In a recent landmark decision, the Supreme Court of India has ruled that a case under the Karnataka Prevention of Cow Slaughter and Cattle Preservation Act, 1964, cannot be sustained when the sample of meat was seized by an officer who was not authorized to do so. The bench, comprising Justices Abhay S Oka and Ujjal Bhuyan, upheld a judgment of the Karnataka High Court, which had quashed an FIR under the aforementioned Act on the ground that the sample was seized by an unauthorized officer.

The case originated from a complaint filed by an individual claiming to be an Honorary Animal Welfare Officer, who alleged illegal storage of cow meat in a godown. Acting upon the complaint, an Assistant Director of the Veterinary Department seized a meat sample from the cold storage. However, the Supreme Court found this seizure to be “completely illegal,” as the Assistant Director lacked the legal authority to collect samples.

The Court emphasized that the power of an authorized person under the Act is confined to only entering and inspecting premises. However, in this case, the Assistant Director, who was an authorized person, not only collected the sample of meat but also sent it for analysis. The Supreme Court bench categorically held that the said person had no legal authority to collect the sample, and this act was deemed entirely illegal. Furthermore, the Court noted that the collection took place without giving any notice to the accused persons.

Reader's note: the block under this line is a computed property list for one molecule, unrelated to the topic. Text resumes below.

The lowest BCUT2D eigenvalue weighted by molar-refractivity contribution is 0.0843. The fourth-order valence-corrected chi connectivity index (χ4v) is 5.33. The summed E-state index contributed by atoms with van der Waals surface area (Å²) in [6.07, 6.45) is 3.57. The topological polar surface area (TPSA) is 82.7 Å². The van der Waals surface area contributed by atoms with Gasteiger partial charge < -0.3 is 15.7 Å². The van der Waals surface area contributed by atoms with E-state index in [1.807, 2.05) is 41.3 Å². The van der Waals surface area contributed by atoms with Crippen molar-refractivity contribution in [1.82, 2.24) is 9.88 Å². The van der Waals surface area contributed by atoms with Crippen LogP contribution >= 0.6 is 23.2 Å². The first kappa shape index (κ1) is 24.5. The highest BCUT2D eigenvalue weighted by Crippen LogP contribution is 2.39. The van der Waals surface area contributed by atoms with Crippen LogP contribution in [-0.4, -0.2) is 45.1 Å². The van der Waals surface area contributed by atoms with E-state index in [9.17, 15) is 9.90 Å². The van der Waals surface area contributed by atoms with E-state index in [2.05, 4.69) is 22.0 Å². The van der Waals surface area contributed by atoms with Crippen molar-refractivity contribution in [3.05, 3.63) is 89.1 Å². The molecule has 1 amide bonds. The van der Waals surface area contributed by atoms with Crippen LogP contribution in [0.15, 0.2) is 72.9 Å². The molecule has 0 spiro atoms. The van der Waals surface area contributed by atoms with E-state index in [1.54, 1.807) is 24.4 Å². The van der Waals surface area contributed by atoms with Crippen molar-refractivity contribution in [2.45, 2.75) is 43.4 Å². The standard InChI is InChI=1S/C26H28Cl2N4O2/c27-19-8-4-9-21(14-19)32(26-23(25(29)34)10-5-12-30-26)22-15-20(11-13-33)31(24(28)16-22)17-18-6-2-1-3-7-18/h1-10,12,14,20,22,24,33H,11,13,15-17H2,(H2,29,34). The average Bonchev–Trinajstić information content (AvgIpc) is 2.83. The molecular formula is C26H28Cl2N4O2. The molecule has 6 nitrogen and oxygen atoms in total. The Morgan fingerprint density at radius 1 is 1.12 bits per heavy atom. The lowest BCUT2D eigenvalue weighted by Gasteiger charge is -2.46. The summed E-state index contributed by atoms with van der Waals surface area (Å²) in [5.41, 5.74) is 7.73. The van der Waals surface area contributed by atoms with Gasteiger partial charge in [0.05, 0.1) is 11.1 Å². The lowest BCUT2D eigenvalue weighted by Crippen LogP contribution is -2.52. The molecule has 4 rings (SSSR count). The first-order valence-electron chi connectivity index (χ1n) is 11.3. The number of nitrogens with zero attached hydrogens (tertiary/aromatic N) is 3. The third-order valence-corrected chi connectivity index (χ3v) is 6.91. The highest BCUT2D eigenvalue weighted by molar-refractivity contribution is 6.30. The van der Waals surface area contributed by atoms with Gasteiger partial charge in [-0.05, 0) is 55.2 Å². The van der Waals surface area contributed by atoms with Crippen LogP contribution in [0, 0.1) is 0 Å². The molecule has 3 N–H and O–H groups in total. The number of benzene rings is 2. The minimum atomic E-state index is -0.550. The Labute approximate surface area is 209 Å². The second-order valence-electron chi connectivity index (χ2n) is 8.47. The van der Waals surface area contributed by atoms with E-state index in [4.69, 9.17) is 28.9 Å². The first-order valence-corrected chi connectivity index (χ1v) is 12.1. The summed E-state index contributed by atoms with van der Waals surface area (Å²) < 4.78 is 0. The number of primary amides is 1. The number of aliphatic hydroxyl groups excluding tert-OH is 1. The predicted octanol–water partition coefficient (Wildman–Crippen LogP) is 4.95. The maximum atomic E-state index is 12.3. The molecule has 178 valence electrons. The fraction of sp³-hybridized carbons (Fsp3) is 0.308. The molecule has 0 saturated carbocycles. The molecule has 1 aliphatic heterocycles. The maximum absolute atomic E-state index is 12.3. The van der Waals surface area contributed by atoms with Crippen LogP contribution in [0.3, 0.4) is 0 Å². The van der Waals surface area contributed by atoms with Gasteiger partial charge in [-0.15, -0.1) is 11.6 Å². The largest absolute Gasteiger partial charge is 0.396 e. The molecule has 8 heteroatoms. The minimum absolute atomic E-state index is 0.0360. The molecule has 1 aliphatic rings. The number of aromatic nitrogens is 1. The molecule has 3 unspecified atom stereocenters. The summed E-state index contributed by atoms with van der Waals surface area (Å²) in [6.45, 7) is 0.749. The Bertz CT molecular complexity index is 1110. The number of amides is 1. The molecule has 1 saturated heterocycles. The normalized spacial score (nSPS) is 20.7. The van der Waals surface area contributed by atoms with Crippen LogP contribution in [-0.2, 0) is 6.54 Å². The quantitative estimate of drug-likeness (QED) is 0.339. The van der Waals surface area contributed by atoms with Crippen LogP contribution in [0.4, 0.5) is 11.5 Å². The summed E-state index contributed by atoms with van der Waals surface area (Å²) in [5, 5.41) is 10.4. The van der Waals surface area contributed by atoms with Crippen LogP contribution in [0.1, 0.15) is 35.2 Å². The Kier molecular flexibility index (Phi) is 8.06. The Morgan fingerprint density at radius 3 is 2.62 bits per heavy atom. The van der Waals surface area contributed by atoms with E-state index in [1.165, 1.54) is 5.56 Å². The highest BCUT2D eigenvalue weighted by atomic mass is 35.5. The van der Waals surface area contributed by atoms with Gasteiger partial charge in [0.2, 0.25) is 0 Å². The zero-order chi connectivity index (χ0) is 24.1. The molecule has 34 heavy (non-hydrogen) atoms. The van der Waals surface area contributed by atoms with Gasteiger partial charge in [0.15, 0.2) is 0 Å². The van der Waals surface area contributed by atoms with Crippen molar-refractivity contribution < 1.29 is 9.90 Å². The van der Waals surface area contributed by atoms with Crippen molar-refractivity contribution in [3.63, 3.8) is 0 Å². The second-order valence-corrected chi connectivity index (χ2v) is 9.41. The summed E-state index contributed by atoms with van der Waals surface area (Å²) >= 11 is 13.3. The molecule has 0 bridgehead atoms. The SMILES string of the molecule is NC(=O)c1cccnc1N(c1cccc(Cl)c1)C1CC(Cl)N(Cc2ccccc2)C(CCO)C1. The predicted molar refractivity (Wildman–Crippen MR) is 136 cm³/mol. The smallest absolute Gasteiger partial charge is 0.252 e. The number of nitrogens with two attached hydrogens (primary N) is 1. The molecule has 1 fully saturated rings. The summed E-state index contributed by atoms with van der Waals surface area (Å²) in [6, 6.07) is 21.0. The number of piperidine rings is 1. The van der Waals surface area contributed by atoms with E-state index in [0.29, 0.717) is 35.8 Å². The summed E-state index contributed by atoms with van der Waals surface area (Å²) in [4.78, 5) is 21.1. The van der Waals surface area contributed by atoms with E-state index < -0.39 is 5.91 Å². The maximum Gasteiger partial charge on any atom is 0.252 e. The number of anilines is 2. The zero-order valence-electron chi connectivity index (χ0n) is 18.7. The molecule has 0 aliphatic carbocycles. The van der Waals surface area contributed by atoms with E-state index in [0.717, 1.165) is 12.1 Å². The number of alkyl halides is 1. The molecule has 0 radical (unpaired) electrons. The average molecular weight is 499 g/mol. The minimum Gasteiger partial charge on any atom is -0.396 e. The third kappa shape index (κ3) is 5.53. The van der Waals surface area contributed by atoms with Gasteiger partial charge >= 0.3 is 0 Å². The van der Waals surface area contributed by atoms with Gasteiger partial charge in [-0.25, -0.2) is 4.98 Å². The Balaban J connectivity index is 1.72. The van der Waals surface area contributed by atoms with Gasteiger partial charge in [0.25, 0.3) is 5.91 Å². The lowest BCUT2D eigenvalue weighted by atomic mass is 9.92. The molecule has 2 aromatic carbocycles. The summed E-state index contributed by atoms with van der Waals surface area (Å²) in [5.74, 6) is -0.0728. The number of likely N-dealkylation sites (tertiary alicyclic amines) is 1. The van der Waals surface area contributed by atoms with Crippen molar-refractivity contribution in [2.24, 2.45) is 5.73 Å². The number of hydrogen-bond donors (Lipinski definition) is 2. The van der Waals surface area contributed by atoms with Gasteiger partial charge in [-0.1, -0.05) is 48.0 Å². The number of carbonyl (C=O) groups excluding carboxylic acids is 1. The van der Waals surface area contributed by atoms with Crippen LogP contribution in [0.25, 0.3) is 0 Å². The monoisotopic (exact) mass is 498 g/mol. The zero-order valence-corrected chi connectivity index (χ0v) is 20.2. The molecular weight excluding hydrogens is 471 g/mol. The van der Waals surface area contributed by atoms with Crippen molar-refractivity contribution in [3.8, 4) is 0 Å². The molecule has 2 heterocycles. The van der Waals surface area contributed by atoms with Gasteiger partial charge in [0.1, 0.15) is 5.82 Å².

“The crux of the matter is that the sample of the meat was admittedly collected by the Assistant Director, who had no authority in law to collect the sample. He did not collect the sample after notice to the first to third respondents. Thus, the act of collection of the sample by the Assistant Director was completely illegal,” the bench stated in its judgment.

Before the Supreme Court, the appellant argued that the sample collected from the cold storage was sent for DNA testing, which revealed that the meat was indeed from a cow. However, the Court drew attention to the fact that the sample was collected not by a police officer but by the Assistant Director. The Court noted that even if it assumed that the Assistant Director was the authorized person under the Act, he had no power to seize any meat sample.

Considering that the sample was obtained illegally before sending it for analysis, the Court held that the entire case of the prosecution was based on an unauthorized and illegally collected sample of the meat. Therefore, the High Court was right in interfering by quashing the First Information Report.

In view of this, the Supreme Court affirmed the view taken by the High Court and dismissed the appeal. This ruling serves as a significant precedent, highlighting the importance of adhering to legal procedures and upholding the rule of law in law enforcement activities. It underscores the judiciary’s role in safeguarding individual rights and ensuring procedural fairness in criminal proceedings.

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